Single-strand DNA library preparation improves sequencing of formalin-fixed and paraffin-embedded (FFPE) cancer DNA
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Mathias Stiller1,2,3, Antje Sucker2, Klaus Griewank2, Daniela Aust4, Gustavo Bruno Baretton4, Dirk Schadendorf2, Susanne Horn1,2
1Department of Evolutionary Genetics, Max Planck Institute for Evolutionary Anthropology, D-04103 Leipzig, Germany
2Department of Dermatology, University Hospital, West German Cancer Center, University Duisburg-Essen, and German Consortium for Translational Cancer Research (DKTK), D-45147 Essen, Germany
3Department for Translational Skin Cancer Research, University Duisburg-Essen, and German Consortium for Translational Cancer Research (DKTK), D-45141 Essen, Germany
4Departments of Surgery and Pathology, Technical University Dresden, D-01307 Dresden, Germany
Susanne Horn, email: Susanne.Horn@uk-essen.de
Mathias Stiller, email: email@example.com
Keywords: high-throughput sequencing, library preparation, formalin-fixed paraffin embedded (FFPE) tissue, cancer, whole exome sequencing
Received: April 27, 2016 Accepted: June 30, 2016 Published: July 24, 2016
DNA derived from formalin-fixed and paraffin-embedded (FFPE) tissue has been a challenge to large-scale genomic sequencing, due to its low quality and quantities. Improved techniques enabling the genome-wide analysis of FFPE material would be of great value, both from a research and clinical perspective.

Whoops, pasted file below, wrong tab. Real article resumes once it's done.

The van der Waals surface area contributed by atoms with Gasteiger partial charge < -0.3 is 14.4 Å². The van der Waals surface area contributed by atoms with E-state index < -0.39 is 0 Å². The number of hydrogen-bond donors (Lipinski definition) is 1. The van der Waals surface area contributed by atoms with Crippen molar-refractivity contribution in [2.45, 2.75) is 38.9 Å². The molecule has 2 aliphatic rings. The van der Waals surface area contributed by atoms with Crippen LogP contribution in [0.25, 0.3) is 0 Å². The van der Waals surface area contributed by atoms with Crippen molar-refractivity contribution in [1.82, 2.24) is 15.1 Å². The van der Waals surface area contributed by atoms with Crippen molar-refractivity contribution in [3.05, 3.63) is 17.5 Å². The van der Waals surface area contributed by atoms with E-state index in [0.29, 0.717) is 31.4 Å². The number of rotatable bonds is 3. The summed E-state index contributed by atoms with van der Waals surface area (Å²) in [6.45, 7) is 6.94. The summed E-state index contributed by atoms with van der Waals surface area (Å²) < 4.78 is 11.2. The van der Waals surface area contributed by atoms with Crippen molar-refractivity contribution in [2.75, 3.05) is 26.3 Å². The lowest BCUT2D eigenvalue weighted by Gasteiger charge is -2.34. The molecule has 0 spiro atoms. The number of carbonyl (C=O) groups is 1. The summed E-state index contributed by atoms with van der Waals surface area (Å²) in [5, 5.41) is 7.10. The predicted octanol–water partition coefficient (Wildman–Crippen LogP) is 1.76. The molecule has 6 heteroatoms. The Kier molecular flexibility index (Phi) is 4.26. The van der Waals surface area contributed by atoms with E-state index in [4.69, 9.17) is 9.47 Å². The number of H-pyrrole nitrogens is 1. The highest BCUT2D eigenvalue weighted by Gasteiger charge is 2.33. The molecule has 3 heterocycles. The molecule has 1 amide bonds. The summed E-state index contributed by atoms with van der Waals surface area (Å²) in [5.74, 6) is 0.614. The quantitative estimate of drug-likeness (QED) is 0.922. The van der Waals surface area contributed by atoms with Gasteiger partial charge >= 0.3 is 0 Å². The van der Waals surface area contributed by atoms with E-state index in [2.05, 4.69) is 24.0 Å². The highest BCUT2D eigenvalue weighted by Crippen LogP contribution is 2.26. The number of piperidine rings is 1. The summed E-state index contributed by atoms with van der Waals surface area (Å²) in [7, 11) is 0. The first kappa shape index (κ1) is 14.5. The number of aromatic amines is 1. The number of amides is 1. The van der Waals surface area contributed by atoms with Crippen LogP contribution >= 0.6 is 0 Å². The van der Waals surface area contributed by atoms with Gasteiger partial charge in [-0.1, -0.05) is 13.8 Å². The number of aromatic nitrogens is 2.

Comparing a single-strand DNA library preparation method originally developed for ancient DNA to conventional protocols using double-stranded DNA derived from FFPE material we obtain on average 900-fold more library molecules and improved sequence complexity from as little as 5 ng input DNA. FFPE DNA is highly fragmented, usually below 100bp, and up to 60% of reads start after or end prior to adenine residues, suggesting that crosslinks predominate at adenine residues. Similar to ancient DNA, C > T substitutions are slightly increased with maximum rates up to 3% at the ends of molecules. In whole exome sequencing of single-strand libraries from lung, breast, colorectal, prostate and skin cancers we identify known cancer mutations. In summary, we show that single-strand library preparation enables genomic sequencing, even from low amounts of degraded FFPE DNA. This method provides a clear advantage both in research and clinical settings, where FFPE material (e.g. from biopsies) often is the only source of DNA available. Improving the genetic characterization that can be performed on conventional archived FFPE tissue, the single-strand library preparation allows scarce samples to be used in personalized medicine and enables larger sample sizes in future sequencing studies.
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